Please use [code][/code]
tags around your code and data, to preserve formatting and to improve readability. Please do not use quote tags, colors, or other fancy formatting.
Actually, all of the attempts posted in the OP should work just fine, provided the correct syntax is used (and there are no other file/directory conflicts, as discussed).
if [ -d "$dir"" ] ; then
if ! [ -d "$dir" ]; then
if [ ! -d "$dir" ]; then
In the first example, we simply use any sub-command that does nothing on a successful match. The "true
" placeholder command (":
" is a synonym for it) is usually the recommended option. "false
" can be used as well, but it might have a different effect if any subsequent command depends on reading the exit status of it. Even something like "echo -n
" would do.
The second one works because placing a "!
" in front of any command inverts the success/failure exit status of it. In this case you're reversing the status of the "test
The third one is probably best though, as "!
" is also the test
command syntax for reversing the status of that individual match.
The important thing about all of them though is to remember that "test
" is a command
, just like any other, and so it's important to include spaces around each argument that comes after it. You also have to quote any variables and command substitutions, so that the expanded value doesn't get split into separate arguments from word-splitting and glob expansion.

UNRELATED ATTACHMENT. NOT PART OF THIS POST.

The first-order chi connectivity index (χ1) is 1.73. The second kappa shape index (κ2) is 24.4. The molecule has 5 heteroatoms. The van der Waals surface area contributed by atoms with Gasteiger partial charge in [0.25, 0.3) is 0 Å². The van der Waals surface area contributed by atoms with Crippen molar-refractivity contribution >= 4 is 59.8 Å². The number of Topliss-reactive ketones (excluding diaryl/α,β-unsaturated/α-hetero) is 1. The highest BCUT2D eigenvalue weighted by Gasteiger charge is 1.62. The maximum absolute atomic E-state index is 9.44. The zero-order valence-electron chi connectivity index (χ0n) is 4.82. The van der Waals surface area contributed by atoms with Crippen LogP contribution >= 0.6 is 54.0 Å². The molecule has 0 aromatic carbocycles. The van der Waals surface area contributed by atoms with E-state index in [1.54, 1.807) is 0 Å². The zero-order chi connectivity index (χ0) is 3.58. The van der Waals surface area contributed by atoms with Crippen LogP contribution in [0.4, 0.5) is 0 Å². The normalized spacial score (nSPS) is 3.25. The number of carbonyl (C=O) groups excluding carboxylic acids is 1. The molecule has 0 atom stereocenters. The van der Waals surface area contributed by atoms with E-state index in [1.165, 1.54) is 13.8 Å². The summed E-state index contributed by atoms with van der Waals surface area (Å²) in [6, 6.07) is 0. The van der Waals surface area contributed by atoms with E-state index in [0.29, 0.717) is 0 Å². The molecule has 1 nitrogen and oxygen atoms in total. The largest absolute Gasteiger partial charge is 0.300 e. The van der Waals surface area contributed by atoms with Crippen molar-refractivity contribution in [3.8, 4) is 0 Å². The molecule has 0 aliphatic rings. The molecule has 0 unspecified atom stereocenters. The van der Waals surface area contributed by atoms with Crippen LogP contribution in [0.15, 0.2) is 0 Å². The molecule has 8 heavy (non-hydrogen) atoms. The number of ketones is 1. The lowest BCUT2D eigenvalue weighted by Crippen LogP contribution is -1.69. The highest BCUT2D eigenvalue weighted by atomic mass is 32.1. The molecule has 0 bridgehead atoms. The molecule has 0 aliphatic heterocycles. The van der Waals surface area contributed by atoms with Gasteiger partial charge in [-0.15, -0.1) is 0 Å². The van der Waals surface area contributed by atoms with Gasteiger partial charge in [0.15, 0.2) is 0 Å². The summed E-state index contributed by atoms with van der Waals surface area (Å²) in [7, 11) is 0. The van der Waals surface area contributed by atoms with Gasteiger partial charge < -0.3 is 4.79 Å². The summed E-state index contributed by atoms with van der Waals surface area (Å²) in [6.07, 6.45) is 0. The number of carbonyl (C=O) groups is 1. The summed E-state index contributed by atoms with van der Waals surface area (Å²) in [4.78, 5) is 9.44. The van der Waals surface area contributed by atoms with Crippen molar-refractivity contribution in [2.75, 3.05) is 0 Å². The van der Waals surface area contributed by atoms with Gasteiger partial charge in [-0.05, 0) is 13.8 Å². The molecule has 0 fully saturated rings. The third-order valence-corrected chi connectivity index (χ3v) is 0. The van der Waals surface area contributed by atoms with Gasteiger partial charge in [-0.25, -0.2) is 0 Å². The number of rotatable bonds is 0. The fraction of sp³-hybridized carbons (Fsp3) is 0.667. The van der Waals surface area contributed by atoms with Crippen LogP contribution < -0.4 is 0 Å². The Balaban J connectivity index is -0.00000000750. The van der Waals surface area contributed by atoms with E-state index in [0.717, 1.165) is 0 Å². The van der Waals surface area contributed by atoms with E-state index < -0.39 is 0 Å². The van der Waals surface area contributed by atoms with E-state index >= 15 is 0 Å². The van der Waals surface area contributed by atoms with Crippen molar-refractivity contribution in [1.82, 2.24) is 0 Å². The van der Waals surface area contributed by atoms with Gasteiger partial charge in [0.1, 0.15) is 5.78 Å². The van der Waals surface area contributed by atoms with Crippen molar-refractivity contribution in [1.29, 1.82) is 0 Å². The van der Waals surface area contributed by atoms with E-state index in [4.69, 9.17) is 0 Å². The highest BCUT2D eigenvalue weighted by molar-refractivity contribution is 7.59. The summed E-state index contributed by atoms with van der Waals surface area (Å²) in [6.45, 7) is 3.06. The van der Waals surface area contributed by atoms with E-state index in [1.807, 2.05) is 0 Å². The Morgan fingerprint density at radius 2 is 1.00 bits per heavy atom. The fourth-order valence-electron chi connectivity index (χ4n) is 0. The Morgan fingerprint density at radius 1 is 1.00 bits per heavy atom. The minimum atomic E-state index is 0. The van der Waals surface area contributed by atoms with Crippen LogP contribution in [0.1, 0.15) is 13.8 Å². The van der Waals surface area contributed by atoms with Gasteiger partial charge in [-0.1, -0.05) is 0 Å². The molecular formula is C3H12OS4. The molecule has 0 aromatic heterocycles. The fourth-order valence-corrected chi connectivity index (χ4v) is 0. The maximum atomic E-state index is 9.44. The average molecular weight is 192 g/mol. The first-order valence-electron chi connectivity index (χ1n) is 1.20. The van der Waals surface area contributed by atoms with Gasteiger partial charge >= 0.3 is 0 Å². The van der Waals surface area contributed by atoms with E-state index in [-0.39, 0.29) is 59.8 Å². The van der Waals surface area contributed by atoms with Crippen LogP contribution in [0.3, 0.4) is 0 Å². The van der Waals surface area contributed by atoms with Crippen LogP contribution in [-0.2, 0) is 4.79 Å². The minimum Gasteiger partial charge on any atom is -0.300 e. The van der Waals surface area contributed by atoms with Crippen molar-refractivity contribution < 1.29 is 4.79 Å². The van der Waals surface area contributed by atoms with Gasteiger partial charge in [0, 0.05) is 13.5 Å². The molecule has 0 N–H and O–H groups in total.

See the Bash Pitfalls
for details on common problems like this.
(I believe #4 is the main one, but for some reason the site currently isn't responding for me.)
As mentioned though, when using bash
, it's usually recommended to use [[..]]
for string/file tests. Since "[[
" is a shell keyword, not a command, the shell can parse the line more safely, and doesn't do any word-splitting or expansion of variable contents.
In addition, when doing integer comparisons, you should use the ((..))
arithmetic evaluation brackets instead. In either case, avoid using the old [..]
test unless you specifically need POSIX-style portability.
And to give one final bit of advice, environment variables are generally all upper-case. So while not absolutely necessary, it's good practice to keep your own user variables in lower-case or mixed-case, to help differentiate them.